Flocco’s used a 3-point barrage to jump out ahead early, expanding its lead to close to 20 in the second half. An all-freshman Yellow Jackets team managed to come back and tie the game with six minutes left on a three by James Brenner (2026 | Unionville), but Jacob Nguyen (2025 | Spring-Ford) and Flocco’s were too much. Nguyen finished with a game-high 38 points, knocking down eight of his team’s 14 threes, including a big one during a Flocco’s run in the final minutes that expanded the lead back to double digits. Luke Rasmussen (2023 | Haverford School) and E.J. Campbell (2024 | Spring-Ford) were hot from deep as well as they finished with 19 points and three triples apiece. Washing College commit and Jack Swider (2023 | Phil-Mont Christian) hit three more as part of a 13-point game.

The young Yellow Jackets team had some sharpshooting of their own as well, combining for 14 threes. The freshmen were led by a pair of explosive outings from Stephon Ashley-Wright (2026 | Neumann-Goretti), who had 33 and three triples, and Ian Williams (2026 | Archbishop Carroll), who had 30 and six threes. Manny Butts (2026 | Haverford School) added another 15, getting the best of his older Haverford teammate Rasmussen on an and-one. Nasir Ralls (2026 | Archbishop Carroll) had 10.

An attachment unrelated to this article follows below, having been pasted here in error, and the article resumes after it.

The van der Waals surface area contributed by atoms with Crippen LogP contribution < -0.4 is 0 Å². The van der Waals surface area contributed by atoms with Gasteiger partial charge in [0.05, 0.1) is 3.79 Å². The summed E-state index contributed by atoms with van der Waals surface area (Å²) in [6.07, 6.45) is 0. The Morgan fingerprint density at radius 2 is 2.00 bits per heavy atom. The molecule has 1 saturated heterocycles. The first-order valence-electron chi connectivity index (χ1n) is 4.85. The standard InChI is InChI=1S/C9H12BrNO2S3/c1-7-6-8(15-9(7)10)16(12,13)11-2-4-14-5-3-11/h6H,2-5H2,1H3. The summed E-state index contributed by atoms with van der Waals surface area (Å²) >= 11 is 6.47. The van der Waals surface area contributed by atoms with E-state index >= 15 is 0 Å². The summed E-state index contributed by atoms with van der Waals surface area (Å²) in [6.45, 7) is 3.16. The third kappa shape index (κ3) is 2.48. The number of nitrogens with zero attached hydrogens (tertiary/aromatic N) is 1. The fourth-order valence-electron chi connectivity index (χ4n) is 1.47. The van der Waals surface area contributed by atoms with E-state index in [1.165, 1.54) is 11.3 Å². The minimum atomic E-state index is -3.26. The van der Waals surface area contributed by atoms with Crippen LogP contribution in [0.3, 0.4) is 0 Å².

La Salle College HS senior Will Ryan plans to stay in hoops anyway he can. (Photo: Konner Metz/CoBL)

La Salle’s Ryan enjoying close to on-court career, while chasing other endeavors

Will Ryan (2023│La Salle) always finds a way to be around the sport of basketball, whether he’s on the court or off the court.

Wednesday night, he was on the court at the Donofrio Classic for Philly Hoop Group, scoring five points in a victory. But many times over the course of the season, Ryan put on a headset and was behind a microphone, broadcasting high school games around the area.